Tuesday, July 15, 2008

Recent Shocking Deaths

Warning. Spoilers ahead for Suite Francaise by Irene Nemirovsky and the first season of the BBC/HBO series Rome.

The book club I'm in discussed Suite Francaise by Irene Nemirovsky at the last meeting. I was still reading, so hadn't yet happened upon this scene towards the end of the first part 'Storm in June'.

Father Phillipe Pericand is a young Catholic Priest charged with escorting a group of orphans out of Paris to the countryside on the eve of the German occupation of France in WWII. They have stopped for the night to camp in a field. Nearby is a grand looking house, about which some of the older boys avaricely express some curiosity. Phillipe tries to dissuade them from breaking in, but during the night they take matters into their own hands.

The moon lit up the front of the house. One of the boys was pushing the shutter, forcing it open. Before Philippe could shout at them to stop, a stone shattered inside the window and there was a rain of glass. The boys as lithe as cats, leapt inside.


'What are you doing here?' said the priest.
He heard a noise behind him and turned round; another boy was in the room, standing right behind him; he too was about seventeen or eighteen. He had thin, contemptuous lips and his yellowish face looked wild, as if he were possessed.


Philippe would have proven the stronger in spite of everything but they hit him on the head with a pedestal table with bronze legs; he fell down and as he fell he heard one of the boys run to the window and whistle. He saw nothing else: not the twenty-eight teenagers suddenly waking up, running across the lawn, climbing through the window; not the rush towards the delicate furniture that was being ripped apart and thrown out on to the grass.


They felt a terrifying kind of joy. Dragging Philippe by the feet, they threw him out of the window, so he fell heavily onto the lawn. At the edge of the lake, they swung him like a bundle.


Finally he raised both arms, put them in front of his face, and the boys saw him sink straight down, in his black cassock. He hadn't drowned: he'd got trapped in the mud. And that was how he died, in water up to his waist, head thrown back, one eye gouged out by a stone.

It's probably not too much of a spoiler to report on the death of Julius Caesar in Rome:

What distinguishes this particular depiction of Julius Caesar's murder by the senate, however is the way that in the BBC/HBO production it's intercut with the death of a Roman woman, Niobe. Niobe is the wife of Vorenus, formerly a soldier in Caesar's army and whom Caesar has since appointed a senator.

The importance of this distinction is commented upon in another YouTube video that takes issue with the editing of the above scene of Caesar's murder:

Watching these scenes as they were originally juxtaposed, I thought about some comments made in a paper delivered by Georgina Born in response to Frederic Jameson's charge that historical dramas were little more than an exercise in nostalgia. Born countered that in fact contemporary interpretations of historical texts offer insights into contemporary issues and values. I forget which particular BBC adaptation Born referred to, but I do recall she showed a particularly dark scene of what was effectively domestic violence. It may well not have been construed in those terms when the original novel was published, however, it is that interpretation which was invited by the BBC adaptation.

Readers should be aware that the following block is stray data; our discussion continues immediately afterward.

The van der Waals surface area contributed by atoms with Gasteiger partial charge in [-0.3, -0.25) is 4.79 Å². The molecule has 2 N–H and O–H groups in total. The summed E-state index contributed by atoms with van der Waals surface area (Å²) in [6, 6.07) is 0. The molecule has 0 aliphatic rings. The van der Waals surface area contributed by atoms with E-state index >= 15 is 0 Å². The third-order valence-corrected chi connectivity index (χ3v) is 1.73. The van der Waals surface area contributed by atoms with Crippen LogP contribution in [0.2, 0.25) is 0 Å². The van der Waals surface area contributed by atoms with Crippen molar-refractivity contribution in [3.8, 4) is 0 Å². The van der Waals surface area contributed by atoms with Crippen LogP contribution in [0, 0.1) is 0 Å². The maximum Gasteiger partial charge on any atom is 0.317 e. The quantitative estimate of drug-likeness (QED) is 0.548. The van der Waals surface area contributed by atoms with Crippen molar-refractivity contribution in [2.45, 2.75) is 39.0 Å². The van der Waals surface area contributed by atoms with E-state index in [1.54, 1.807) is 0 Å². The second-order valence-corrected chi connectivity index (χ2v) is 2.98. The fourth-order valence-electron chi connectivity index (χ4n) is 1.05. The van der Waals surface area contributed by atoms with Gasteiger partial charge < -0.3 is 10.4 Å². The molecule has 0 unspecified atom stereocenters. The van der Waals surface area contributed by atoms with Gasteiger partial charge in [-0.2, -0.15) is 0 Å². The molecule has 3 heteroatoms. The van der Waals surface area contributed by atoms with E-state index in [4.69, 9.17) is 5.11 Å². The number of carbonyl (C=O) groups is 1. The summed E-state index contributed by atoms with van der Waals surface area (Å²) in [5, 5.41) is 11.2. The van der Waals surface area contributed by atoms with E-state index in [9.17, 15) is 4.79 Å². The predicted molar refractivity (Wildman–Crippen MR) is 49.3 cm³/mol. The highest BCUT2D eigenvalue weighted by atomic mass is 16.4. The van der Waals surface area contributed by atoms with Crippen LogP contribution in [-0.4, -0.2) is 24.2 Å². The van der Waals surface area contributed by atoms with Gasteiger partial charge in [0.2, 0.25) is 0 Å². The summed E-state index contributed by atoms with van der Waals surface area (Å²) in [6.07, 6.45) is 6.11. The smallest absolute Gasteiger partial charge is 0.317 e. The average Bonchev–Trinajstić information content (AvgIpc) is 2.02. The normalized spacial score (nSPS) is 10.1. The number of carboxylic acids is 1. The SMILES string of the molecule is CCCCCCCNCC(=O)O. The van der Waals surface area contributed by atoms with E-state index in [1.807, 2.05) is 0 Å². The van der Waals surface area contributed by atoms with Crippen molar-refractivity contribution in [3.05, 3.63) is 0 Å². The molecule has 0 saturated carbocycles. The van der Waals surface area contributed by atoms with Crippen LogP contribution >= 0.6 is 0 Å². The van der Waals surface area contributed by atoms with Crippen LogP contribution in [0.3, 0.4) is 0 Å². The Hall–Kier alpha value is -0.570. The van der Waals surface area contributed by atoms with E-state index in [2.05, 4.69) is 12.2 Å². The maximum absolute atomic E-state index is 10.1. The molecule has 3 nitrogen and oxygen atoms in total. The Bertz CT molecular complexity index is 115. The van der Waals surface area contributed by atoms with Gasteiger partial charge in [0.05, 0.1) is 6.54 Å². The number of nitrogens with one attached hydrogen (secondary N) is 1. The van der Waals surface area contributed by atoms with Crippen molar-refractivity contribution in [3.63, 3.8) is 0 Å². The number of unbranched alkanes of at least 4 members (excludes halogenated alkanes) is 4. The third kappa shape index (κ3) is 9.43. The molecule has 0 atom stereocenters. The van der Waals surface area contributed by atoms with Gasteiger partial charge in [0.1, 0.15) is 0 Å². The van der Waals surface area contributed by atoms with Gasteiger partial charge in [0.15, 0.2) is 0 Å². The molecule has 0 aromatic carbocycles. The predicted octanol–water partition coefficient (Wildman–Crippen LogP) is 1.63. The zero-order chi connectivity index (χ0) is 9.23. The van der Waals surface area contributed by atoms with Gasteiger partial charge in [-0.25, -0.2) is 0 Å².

In Rome then, the witnessing of Caesar's death alongside that of Niobe, is a contemporary questioning of the prominence that has been historically afforded the lives and deaths of Great Men to the detriment of those of women in the same societies. I think it's important too that Vorenus is a character whom we are invited to admire: we think of him as an extraordinarily ethical man, who has struggled with his conscience on many occasions as he has risen through the ranks of society. On this occasion, Niobe's death is a tragedy much greater than Caesar's because it is an indirect and unintended consequence of a questionable war.

Contemporary resonances indeed.


Elizabeth Sinnreich said...

I recently read your post about Irène Némirovsky and wanted to let you know about an exciting new exhibition about her life, work, and legacy that will open on September 24, 2008 at the Museum of Jewish Heritage —A Living Memorial to the Holocaust in New York City. Woman of Letters: Irène Némirovsky and Suite Française, which will run through the middle of March, will include powerful rare artifacts — the actual handwritten manuscript for Suite Française, the valise in which it was found, and many personal papers and family photos. The majority of these documents and artifacts have never been outside of France. For fans of her work, this exhibition is an opportunity to really “get to know” Irene. And for those who can’t visit, there will be a special website that will live on the Museum’s site www.mjhnyc.org.
The Museum will host several public programs over the course of the exhibition’s run that will put Némirovsky’s work and life into historical and literary context. Book clubs and groups are invited to the Museum for tours and discussions in the exhibition’s adjacent Salon (by appointment). It is the Museum’s hope that the exhibit will engage visitors and promote dialogue about this extraordinary writer and the complex time in which she lived and died. Please visit our website at www.mjhnyc.org for up-to-date information about upcoming public programs or to join our e-bulletin list.

Thanks for sharing this info with your readers. Let me know if you need any more.

-Elizabeth Sinnreich (executiveintern@mjhnyc.org)

Kirsty said...

Hmm, well I think this is spam, but it's terribly interesting spam, so I will leave it. If I was in New York in September, I would certainly go. I'll have to content myself with looking at the website. I'll let the other book club folk know.